Saturday, May 21, 2016


The other day I was having dinner with a woman at an Asian food place that she suggested. I had ordered the teriyaki chicken which came with some vegetables that I was trying to eat with chopsticks. I was managing fairly proficiently with the sticks until one carrot that was doused with sauce managed to shift between the two prongs and do this aerial maneuver that would impress an Olympic gold medalist, before landing on my shirt. The carrot did a bank shot off of the right side of my chest and landed at the base of my shirt making it look like I had a strange sweat stain the shape of the Mediterranean sea. I grabbed my napkin to dab up the goo as I glanced at the woman that I was dining with and noted that she was holding her attention out the window. I thought, I know she saw that. I know that this was funny, but it gave me pause because she said absolutely nothing about it, where as I think almost everyone else I know would have.

The moment reminded me of the beauty of virtue.

I was driving down the road the other day and I saw a homeless man holding up a sign that said "BEER: any change helps" I rolled down the window and fumbled in the center console where I keep my change and grabbed a short stack of quarters. I think about Proverbs 31:7 where it says "Let him drink and forget his poverty And remember his trouble no more." It made me think about momentary respite from suffering. It made me think of people on food stamps who occasionally buy a steak, and how hardship and suffering should not mean that one is only meant to suffer. I thought about how an act of benevolence in the midst of painful circumstances has the power to break through some negative mindsets in a way that judgments cannot.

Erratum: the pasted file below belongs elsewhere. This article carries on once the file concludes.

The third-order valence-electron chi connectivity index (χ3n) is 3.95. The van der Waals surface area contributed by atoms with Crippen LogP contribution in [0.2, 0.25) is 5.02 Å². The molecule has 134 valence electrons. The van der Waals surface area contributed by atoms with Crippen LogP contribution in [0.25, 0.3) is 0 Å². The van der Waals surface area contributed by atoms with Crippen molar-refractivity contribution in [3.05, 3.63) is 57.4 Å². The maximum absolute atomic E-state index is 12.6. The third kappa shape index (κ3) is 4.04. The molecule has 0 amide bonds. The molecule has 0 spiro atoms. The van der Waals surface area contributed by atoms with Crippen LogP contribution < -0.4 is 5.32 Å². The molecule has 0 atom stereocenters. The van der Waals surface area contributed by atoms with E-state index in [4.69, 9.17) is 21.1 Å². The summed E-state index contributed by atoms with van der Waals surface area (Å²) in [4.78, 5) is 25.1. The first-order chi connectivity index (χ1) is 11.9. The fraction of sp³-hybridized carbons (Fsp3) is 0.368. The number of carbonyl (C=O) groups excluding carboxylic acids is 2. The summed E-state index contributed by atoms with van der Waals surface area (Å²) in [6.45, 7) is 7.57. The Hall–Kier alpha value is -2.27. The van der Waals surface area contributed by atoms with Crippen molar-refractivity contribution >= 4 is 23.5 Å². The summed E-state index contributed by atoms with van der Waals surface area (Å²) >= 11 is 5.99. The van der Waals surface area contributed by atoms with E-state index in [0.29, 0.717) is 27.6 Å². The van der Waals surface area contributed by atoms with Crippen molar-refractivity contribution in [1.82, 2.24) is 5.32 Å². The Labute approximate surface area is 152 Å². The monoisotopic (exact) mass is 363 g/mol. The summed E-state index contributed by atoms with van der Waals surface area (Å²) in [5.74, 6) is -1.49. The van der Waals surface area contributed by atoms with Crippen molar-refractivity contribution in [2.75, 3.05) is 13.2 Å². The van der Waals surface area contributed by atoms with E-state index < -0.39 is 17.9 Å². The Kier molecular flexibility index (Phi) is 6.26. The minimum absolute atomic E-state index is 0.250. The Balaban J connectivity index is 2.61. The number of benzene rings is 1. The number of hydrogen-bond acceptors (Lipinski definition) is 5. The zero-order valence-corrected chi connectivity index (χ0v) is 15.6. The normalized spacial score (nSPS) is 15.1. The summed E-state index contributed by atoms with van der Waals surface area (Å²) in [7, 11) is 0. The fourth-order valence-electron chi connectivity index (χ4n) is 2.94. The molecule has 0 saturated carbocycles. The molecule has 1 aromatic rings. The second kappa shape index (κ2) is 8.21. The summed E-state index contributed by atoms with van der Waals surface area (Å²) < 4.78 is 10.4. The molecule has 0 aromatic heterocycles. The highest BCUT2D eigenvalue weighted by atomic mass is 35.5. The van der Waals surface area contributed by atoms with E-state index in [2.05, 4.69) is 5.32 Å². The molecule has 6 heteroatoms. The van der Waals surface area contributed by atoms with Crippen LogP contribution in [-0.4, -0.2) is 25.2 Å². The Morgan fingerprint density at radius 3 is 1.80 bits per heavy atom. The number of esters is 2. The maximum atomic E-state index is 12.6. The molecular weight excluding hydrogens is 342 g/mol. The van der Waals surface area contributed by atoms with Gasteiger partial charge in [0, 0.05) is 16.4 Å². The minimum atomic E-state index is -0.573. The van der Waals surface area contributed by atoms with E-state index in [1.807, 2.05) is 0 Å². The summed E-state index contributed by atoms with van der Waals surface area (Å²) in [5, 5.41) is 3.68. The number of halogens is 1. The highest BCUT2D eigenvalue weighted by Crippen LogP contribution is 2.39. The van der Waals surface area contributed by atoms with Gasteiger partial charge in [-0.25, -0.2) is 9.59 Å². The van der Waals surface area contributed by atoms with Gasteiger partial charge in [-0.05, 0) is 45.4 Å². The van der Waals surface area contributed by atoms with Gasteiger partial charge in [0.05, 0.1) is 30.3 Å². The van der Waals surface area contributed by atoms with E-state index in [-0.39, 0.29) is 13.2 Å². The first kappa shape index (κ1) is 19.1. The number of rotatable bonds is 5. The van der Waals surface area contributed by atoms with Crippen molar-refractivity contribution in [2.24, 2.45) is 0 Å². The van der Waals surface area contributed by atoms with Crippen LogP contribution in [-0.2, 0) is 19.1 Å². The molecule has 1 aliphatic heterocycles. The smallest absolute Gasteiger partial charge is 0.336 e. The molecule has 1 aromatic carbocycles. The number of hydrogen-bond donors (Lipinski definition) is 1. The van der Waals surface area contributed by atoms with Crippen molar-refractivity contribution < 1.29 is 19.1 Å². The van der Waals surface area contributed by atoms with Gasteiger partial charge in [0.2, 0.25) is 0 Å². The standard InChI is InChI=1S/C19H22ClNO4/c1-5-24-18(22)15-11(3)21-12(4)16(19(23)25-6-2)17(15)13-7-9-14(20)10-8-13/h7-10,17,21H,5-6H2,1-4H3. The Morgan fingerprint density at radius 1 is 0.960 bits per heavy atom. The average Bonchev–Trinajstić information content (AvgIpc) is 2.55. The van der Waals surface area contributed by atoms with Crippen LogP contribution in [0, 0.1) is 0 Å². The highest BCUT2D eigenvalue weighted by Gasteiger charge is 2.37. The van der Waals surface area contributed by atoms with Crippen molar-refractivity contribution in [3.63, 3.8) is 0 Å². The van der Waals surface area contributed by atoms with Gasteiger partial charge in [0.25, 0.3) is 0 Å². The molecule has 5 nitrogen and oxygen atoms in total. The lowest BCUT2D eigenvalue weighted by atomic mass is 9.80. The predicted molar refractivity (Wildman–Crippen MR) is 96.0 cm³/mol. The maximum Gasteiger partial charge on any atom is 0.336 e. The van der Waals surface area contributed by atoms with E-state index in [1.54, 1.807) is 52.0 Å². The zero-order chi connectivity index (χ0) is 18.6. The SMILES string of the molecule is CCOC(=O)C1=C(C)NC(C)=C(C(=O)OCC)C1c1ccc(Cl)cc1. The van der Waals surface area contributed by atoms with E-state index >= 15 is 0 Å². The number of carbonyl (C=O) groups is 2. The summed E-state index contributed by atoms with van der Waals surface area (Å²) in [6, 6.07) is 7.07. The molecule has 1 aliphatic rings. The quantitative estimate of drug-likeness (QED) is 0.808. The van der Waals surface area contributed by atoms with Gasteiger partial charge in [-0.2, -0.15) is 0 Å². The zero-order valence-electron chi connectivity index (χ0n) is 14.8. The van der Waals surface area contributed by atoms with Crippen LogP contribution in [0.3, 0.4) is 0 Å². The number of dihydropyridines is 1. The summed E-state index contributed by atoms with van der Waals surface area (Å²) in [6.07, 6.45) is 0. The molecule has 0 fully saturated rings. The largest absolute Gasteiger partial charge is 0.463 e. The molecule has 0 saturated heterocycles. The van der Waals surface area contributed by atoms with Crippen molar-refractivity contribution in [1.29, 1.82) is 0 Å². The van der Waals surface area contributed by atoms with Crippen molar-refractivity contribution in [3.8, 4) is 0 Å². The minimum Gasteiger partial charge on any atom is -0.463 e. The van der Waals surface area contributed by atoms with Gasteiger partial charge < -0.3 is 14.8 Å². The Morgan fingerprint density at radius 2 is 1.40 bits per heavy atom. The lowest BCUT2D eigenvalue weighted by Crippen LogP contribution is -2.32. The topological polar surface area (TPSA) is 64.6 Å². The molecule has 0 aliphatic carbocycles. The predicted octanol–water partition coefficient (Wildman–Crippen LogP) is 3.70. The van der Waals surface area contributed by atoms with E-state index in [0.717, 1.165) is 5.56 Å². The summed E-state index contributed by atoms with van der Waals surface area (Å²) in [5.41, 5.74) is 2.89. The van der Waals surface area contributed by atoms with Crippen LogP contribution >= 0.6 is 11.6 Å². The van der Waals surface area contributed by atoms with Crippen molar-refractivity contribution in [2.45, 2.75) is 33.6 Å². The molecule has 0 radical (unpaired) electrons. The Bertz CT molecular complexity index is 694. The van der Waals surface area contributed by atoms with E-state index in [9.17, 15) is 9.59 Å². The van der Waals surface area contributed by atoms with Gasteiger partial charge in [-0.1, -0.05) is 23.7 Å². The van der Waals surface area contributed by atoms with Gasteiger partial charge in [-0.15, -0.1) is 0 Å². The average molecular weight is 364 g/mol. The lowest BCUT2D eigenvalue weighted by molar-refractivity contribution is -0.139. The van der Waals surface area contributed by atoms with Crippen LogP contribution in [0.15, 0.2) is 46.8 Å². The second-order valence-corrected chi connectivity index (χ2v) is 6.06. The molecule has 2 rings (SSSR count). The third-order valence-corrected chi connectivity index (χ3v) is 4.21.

This moment reminded me of the complexity of virtue.

This past week I have been moving. I've been lugging boxes up a set of stairs, driving across town, unloading and driving back, down the stairs and repeat. In my mind I was trying to work the calculations and the time restrictions of renting a truck within the busy part of the work schedule. I often have a never say die attitude, which can be problematic when a problem is slowly killing me. 
Wednesday I was sitting on the couch in what was soon to be my living room with what was to become one of my roommates. He stand up and casually looks down at the ground in front of me and says "You get off work at what time tomorrow?" "6pm, why what's up" "We talked about it yesterday in mens group, we're all helping you move tomorrow. We've got a truck" and then he walked away.
I sat there overcome by the surprise.

In this moment I was recipient of the virtue of others

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